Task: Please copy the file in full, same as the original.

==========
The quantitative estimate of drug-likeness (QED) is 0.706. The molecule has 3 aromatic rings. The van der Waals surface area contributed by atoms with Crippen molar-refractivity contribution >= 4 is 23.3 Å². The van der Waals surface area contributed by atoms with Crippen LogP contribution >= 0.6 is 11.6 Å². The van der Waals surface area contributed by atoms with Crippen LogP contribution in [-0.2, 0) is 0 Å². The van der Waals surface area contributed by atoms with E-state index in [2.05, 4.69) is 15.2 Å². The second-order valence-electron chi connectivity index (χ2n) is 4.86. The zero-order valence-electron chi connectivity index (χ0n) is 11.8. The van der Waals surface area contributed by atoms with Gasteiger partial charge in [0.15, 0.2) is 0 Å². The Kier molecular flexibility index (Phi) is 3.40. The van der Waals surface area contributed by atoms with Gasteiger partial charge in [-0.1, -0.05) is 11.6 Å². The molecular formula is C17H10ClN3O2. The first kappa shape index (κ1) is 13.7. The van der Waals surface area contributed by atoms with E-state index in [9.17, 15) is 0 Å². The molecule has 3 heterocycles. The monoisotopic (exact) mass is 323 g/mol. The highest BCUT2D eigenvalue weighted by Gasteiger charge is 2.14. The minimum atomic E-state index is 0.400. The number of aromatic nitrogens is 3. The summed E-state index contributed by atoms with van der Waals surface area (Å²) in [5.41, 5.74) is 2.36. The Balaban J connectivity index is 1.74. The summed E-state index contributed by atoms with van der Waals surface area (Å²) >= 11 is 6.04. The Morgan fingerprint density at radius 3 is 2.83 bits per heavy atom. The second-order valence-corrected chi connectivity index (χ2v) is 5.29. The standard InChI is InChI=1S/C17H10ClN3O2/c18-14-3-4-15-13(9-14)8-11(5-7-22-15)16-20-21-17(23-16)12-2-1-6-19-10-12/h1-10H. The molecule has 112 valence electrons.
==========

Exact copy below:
The quantitative estimate of drug-likeness (QED) is 0.706. The molecule has 3 aromatic rings. The van der Waals surface area contributed by atoms with Crippen molar-refractivity contribution >= 4 is 23.3 Å². The van der Waals surface area contributed by atoms with Crippen LogP contribution >= 0.6 is 11.6 Å². The van der Waals surface area contributed by atoms with Crippen LogP contribution in [-0.2, 0) is 0 Å². The van der Waals surface area contributed by atoms with E-state index in [2.05, 4.69) is 15.2 Å². The second-order valence-electron chi connectivity index (χ2n) is 4.86. The zero-order valence-electron chi connectivity index (χ0n) is 11.8. The van der Waals surface area contributed by atoms with Gasteiger partial charge in [0.15, 0.2) is 0 Å². The Kier molecular flexibility index (Phi) is 3.40. The van der Waals surface area contributed by atoms with Gasteiger partial charge in [-0.1, -0.05) is 11.6 Å². The molecular formula is C17H10ClN3O2. The first kappa shape index (κ1) is 13.7. The van der Waals surface area contributed by atoms with E-state index in [9.17, 15) is 0 Å². The molecule has 3 heterocycles. The monoisotopic (exact) mass is 323 g/mol. The highest BCUT2D eigenvalue weighted by Gasteiger charge is 2.14. The minimum atomic E-state index is 0.400. The number of aromatic nitrogens is 3. The summed E-state index contributed by atoms with van der Waals surface area (Å²) in [5.41, 5.74) is 2.36. The Balaban J connectivity index is 1.74. The summed E-state index contributed by atoms with van der Waals surface area (Å²) >= 11 is 6.04. The Morgan fingerprint density at radius 3 is 2.83 bits per heavy atom. The second-order valence-corrected chi connectivity index (χ2v) is 5.29. The standard InChI is InChI=1S/C17H10ClN3O2/c18-14-3-4-15-13(9-14)8-11(5-7-22-15)16-20-21-17(23-16)12-2-1-6-19-10-12/h1-10H. The molecule has 112 valence electrons.